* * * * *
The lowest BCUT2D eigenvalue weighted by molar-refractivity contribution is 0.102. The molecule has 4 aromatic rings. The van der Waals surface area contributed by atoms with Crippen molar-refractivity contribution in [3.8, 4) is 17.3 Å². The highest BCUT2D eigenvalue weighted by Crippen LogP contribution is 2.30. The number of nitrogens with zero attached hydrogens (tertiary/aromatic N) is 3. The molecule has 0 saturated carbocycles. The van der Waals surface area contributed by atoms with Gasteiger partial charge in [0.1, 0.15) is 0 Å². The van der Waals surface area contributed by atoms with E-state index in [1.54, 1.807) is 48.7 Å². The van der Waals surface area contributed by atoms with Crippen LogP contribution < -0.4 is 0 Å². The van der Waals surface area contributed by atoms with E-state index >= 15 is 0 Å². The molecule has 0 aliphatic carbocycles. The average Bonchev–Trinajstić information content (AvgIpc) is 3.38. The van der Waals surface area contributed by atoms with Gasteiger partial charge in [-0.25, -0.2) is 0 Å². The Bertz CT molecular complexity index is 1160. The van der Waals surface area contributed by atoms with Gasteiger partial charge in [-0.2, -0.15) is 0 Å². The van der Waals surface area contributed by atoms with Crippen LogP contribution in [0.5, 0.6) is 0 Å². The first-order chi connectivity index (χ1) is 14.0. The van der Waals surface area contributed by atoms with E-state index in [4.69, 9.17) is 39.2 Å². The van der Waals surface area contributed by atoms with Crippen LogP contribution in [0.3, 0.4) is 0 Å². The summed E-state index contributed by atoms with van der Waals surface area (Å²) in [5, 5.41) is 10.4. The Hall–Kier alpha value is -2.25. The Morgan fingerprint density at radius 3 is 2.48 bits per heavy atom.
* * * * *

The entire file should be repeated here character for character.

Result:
The lowest BCUT2D eigenvalue weighted by molar-refractivity contribution is 0.102. The molecule has 4 aromatic rings. The van der Waals surface area contributed by atoms with Crippen molar-refractivity contribution in [3.8, 4) is 17.3 Å². The highest BCUT2D eigenvalue weighted by Crippen LogP contribution is 2.30. The number of nitrogens with zero attached hydrogens (tertiary/aromatic N) is 3. The molecule has 0 saturated carbocycles. The van der Waals surface area contributed by atoms with Gasteiger partial charge in [0.1, 0.15) is 0 Å². The van der Waals surface area contributed by atoms with E-state index in [1.54, 1.807) is 48.7 Å². The van der Waals surface area contributed by atoms with Crippen LogP contribution < -0.4 is 0 Å². The van der Waals surface area contributed by atoms with E-state index >= 15 is 0 Å². The molecule has 0 aliphatic carbocycles. The average Bonchev–Trinajstić information content (AvgIpc) is 3.38. The van der Waals surface area contributed by atoms with Gasteiger partial charge in [-0.25, -0.2) is 0 Å². The Bertz CT molecular complexity index is 1160. The van der Waals surface area contributed by atoms with Gasteiger partial charge in [-0.2, -0.15) is 0 Å². The van der Waals surface area contributed by atoms with Crippen LogP contribution in [0.5, 0.6) is 0 Å². The first-order chi connectivity index (χ1) is 14.0. The van der Waals surface area contributed by atoms with E-state index in [4.69, 9.17) is 39.2 Å². The van der Waals surface area contributed by atoms with Crippen LogP contribution in [0.3, 0.4) is 0 Å². The summed E-state index contributed by atoms with van der Waals surface area (Å²) in [5, 5.41) is 10.4. The Hall–Kier alpha value is -2.25. The Morgan fingerprint density at radius 3 is 2.48 bits per heavy atom.